• developing theories for condition treatment

  • writing scholarly articles about aging

  • communicating with other gerontologists

Geriatricians work directly with the elderly to provide them with medical care. These are some tasks they may complete during a normal day:

  • meeting with patients and noting their concerns

  • identifying and diagnosing issues

  • prescribing medication and treatments

  • collaborating with other doctors to provide holistic care

  • creating plans for end-of-life care

  • communicating with patients about their lifestyle choices

  • implementing plans for improving patient health

Related: 40 Jobs for People With a Sociology Degree

Career paths

A professional who trains in geriatric care during medical school most often becomes a geriatrician. Some geriatricians may choose a specific subfield of geriatrics to specialize in, such as medical conditions related to memory loss. Professionals who pursue the field of gerontology have more potential career paths. Job possibilities for gerontologists include:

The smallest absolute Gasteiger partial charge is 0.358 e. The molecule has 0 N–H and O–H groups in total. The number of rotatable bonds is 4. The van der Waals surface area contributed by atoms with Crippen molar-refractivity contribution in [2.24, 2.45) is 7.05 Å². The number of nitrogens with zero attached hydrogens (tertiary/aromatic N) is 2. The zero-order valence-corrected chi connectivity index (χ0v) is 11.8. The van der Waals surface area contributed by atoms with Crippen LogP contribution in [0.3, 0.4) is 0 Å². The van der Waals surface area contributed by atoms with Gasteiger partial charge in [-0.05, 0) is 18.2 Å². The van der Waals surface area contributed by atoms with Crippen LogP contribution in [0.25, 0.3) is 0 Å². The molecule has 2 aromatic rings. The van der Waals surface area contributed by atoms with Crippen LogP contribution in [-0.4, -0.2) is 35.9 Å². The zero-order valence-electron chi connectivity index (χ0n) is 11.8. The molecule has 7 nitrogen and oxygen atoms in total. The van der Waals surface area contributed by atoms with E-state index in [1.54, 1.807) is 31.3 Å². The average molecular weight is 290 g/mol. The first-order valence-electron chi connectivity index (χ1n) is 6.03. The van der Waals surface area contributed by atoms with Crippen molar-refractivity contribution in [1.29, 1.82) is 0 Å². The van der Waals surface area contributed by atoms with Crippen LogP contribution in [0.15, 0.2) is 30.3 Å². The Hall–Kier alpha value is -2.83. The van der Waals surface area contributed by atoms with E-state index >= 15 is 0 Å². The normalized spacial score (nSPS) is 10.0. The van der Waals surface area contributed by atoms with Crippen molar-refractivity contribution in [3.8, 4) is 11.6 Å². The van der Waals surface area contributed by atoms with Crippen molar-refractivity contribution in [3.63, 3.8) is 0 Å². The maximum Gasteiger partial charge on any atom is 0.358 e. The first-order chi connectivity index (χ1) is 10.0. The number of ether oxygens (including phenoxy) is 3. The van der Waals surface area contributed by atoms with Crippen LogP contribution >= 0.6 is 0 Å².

• Social worker: Social workers help clients resolve problems and improve their standard of living. A social worker specializing in gerontology may take more cases with elderly clients.

  • Research scientist: Research scientists focus on gathering information and producing scholarly articles on gerontology. The research scientist may perform studies and distribute surveys to learn more about the elderly population.

  • Grant writer: A grant writer crafts the proposals that help institutions apply for and receive funding for projects and research. They can work for any organization that regularly applies for grants.

  • Health educator: A health educator helps groups of people learn how to improve their health. Health educators who focus on gerontology may meet with the elderly and help them learn how to manage their symptoms and improve their quality of life.

Related: 13 Careers in Geriatrics (With Average Salaries and Duties)